Costa Mesa passes urgency ordinance barring needle exchanges in the city

Needle-exchange programs are now banned in Costa Mesa — for the time being, at least — after the City Council adopted an urgency ordinance Tuesday prohibiting the establishment and operation of such services anywhere in the city “for the protection of the public health, safety and welfare.”

The 4-0 vote, with Councilman Jim Righeimer absent, is meant to give city staff additional time to study issues related to such programs and examine potential new regulations governing where and how they can operate.

The moratorium is effective for 45 days but can be extended with a future council vote.

“The first thing we have to do is identify, A., whether there’s a problem and, B., if there is a problem, what’s the scope of the problem and … what are some possible solutions,” said Councilman John Stephens.

The urgency ordinance is part of Costa Mesa’s double-barreled response to a California Department of Public Health decision last week to OK a proposal from the Orange County Needle Exchange Program to distribute syringes and other supplies in the city’s Westside, as well as in parts of Anaheim, Orange and Santa Ana, for the next two years.

The council also voted last week to join Orange County in a lawsuit seeking to stop the mobile needle-exchange service, which would operate in Costa Mesa on West 17th Street between Whittier Avenue and the city boundary from 10 a.m. to 2 p.m. Wednesdays and Sundays.

Supporters of such programs say they are intended to help prevent the spread of diseases such as HIV and Hepatitis C among intravenous drug users by providing clean needles. But city officials say the proposed operating area in Costa Mesa is inappropriate, especially given its proximity to homes, businesses and schools.

After learning of the proposal earlier this year, Costa Mesa police, city staff and council members sent letters and made comments detailing their concerns that the program could attract drug users to the community, potentially compromise the recovery of those living in local sober-living homes and pose a threat to public safety.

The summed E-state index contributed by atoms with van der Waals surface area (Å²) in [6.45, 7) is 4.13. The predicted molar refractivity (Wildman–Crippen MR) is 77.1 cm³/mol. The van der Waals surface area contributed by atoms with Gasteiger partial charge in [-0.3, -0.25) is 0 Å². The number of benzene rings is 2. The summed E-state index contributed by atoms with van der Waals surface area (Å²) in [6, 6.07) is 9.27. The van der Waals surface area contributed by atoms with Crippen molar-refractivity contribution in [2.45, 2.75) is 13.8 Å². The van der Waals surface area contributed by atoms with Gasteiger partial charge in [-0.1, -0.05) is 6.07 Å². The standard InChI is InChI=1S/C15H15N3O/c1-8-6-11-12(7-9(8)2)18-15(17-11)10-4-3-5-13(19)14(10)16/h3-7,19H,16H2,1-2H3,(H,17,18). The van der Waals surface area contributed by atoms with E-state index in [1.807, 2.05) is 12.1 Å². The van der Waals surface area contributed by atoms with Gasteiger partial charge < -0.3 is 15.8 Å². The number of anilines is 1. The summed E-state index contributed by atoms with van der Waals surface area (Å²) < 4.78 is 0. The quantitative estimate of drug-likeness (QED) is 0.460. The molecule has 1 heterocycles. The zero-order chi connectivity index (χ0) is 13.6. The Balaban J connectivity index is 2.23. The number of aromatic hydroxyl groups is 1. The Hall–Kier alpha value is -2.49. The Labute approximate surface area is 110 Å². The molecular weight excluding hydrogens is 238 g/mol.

“It was hard to believe that the state would do something so stupid, but I guess we should expect that from our state,” said Mayor Pro Tem Allan Mansoor. “I’m fully supportive of this [ordinance]. There’s no way we’re going to allow this in Costa Mesa.”

The needle-exchange program used to operate out of the Santa Ana Civic Center and was the only one of its kind in Orange County. However, that city opted to scrap it in January, citing an increase in the number of discarded syringes in the area.

Though the state’s approval was effective starting this week, officials of the Orange County Needle Exchange Program say they will delay launching it until September at the earliest.

Dallas Augustine, a member of the needle exchange’s board of directors, said the nonprofit hopes to meet with city and county representatives “to discuss our plans, receive feedback and work collaboratively” as well as schedule town hall gatherings “to meet with community members, hear their concerns, answer their questions and dispel any myths surrounding harm reduction and our program.”

“We continue to offer to work together with local officials,” Augustine wrote in an email Monday. “However, to do so, we need local officials to respond to our outreach efforts. Especially during election season, it is easy to villainize our already marginalized and stigmatized clients and, by proxy, OCNEP. However, we do not want to fight and, instead, continue to ask for open dialogue and cooperation.”

Costa Mesa Mayor Sandy Genis questioned why the city was chosen as a location for the program, saying “there has been no empirical data presented anywhere that indicates that this is needed in Costa Mesa any more than anywhere else in Orange County.”

Councilwoman Katrina Foley lamented that issues related to addiction have become increasingly common on recent council agendas.

“Ten years ago we would be sitting up here and we would be debating how many trees do we need to put in the parking lot, how wide should the setbacks be,” she said. “Boy, has this community changed, and we’ve got to find some solutions.”

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